The applications are now, hopefully, flooding in. But how will you assess which of those applications is most suitable for your organisation? If you only use a biographical interview to make your recruitment decision, you are less likely to make a successful hire. The Harvard Business Review looked at this topic and reached the following conclusion. “Interviews are most important for assessing “fit with our culture,” which is the number one hiring criterion employers report using, according to research from the Rockefeller Foundation. It’s also one of the squishiest attributes to measure, because few organizations have an accurate and consistent view of their own culture—and even if they do, understanding what attributes represent a good fit is not straightforward”.
Where possible, use more than one assessment method to ensure that you are getting as accurate and rounded a view as to the candidates suitability as possible. These could include psychometric testing, group exercises, in tray exercises or skills testing depending on the role you are recruiting for. Also ensure you have more than one person interviewing to ensure that a hiring decision doesn’t just become one person’s like or dislike.
6. Beware of unconscious bias when recruiting
Are you recruiting in your own image? If so you are potentially denying your organisation an opportunity to recruit a diverse workforce. Forbes Magazine studied the impact of diversity and found that inclusive teams made better business decisions up to 87% of the time. We all have personal preferences based on our own experiences and upbringing which is known as ‘Unconscious bias’. ACAS defines it as this: “Unconscious bias occurs when people favour others who look like them and/or share their values. For example a person may be drawn to someone with a similar educational background, from the same area, or who is the same colour or ethnicity as them”.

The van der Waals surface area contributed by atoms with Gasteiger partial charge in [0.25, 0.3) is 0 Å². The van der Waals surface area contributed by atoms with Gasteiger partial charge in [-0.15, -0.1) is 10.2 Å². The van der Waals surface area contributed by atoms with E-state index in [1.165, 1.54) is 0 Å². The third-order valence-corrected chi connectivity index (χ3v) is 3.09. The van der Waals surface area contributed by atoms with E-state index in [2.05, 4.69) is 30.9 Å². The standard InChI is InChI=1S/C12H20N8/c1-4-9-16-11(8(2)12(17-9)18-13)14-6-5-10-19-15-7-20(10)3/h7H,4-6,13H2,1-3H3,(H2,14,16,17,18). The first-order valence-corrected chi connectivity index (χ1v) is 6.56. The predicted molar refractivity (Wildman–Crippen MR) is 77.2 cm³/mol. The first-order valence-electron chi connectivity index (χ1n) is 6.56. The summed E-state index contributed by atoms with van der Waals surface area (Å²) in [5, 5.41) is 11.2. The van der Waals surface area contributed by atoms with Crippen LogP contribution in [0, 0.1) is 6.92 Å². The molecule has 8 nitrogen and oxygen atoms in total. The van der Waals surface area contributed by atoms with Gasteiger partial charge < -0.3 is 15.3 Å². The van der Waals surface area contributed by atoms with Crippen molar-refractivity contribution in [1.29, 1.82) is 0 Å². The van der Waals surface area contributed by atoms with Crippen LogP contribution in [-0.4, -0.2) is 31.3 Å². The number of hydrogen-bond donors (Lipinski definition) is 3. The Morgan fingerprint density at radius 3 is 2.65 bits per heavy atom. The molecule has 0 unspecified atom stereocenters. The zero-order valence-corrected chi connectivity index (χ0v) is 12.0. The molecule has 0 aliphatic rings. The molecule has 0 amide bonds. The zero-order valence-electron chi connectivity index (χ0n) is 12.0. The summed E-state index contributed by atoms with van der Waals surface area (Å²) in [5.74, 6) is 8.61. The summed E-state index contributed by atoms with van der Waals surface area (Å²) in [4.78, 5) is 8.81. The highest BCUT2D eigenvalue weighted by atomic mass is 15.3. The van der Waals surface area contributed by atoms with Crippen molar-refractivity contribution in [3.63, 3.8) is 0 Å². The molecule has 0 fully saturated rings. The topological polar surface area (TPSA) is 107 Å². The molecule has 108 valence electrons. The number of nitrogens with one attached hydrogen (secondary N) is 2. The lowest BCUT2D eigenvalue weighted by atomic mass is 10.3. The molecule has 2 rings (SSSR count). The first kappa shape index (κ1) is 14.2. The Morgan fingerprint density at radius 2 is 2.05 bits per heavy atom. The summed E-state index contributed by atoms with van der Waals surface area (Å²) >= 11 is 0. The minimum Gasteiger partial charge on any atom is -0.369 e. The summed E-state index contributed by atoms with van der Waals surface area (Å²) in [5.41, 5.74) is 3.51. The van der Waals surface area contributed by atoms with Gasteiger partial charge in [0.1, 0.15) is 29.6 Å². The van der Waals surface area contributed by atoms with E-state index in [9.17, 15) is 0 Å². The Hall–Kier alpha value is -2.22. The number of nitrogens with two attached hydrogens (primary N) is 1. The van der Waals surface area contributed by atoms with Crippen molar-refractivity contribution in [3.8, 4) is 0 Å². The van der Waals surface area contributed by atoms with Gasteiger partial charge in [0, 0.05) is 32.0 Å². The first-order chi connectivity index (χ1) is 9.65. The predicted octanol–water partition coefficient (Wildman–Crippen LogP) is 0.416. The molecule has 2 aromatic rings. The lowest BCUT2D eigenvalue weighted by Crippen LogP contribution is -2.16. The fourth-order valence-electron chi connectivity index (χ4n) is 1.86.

How can you avoid this from clouding your decision making?
- Be aware of your own unconscious bias.
- Don’t rush decisions rather take your time and consider issues properly.
- Justify decisions by evidence and record the reasons for your decisions, for example during a recruitment exercise.
- Try to work with a wider range of people and get to know them as individuals. This could include working with different teams or colleagues based in a different location.
- Focus on the positive behaviour of people as individuals and not negative stereotypes.
- Implement policies and procedures which limit the influence of individual characteristics and preferences.
7. Make the right offer.
In a tight labour market, it’s important to not try to get your candidate for the cheapest salary possible. Why? Because this can cause significant engagement and retention issues further down the line. With the average salary increase in the UK hovering around the 2-3% mark over recent years, increasing the salary at a later point will prove difficult. Instead, it’s worth paying a fair salary up front to ensure that you not only attract but retain the talent you need for your organisation. Salary benchmarking will prove helpful here as it provides you with data to make an informed decision on what you should offer. Don’t be tempted to sacrifice a long term relationship over short term expediency when recruiting.
8. Keep your new hire warm
It sounds obvious but don’t stop communicating with your candidate before they join you. Many organisations fail to keep their candidates warm after the initial offer has been made. You can significantly increase engagement by keeping in touch with your new hire before they physically join you.
9. Give them the best start possible
Now that you’ve invested all this time recruiting your new hire, don’t just give them a desk and a phone and leave them to it. Time spent on inducting your new hire reaps dividends. Telling people up front how to conduct normal business activity such as how to claim expenses or order stationery will save a lot of time in the long run. Immersing them in the culture and values of the organisation will help them to align themselves with the strategic aims of the business and will help them to produce work that is value adding from early in their time with you. But be realistic, it does take time for your employees to bed into a new organisation and to become fully effective. Give them the tools to do the job and watch them deliver!
10. Evaluate what worked
If the recruitment didn’t work first time, what went wrong? If you can identify the failures, it’ll be easier to correct them next time you’re recruiting.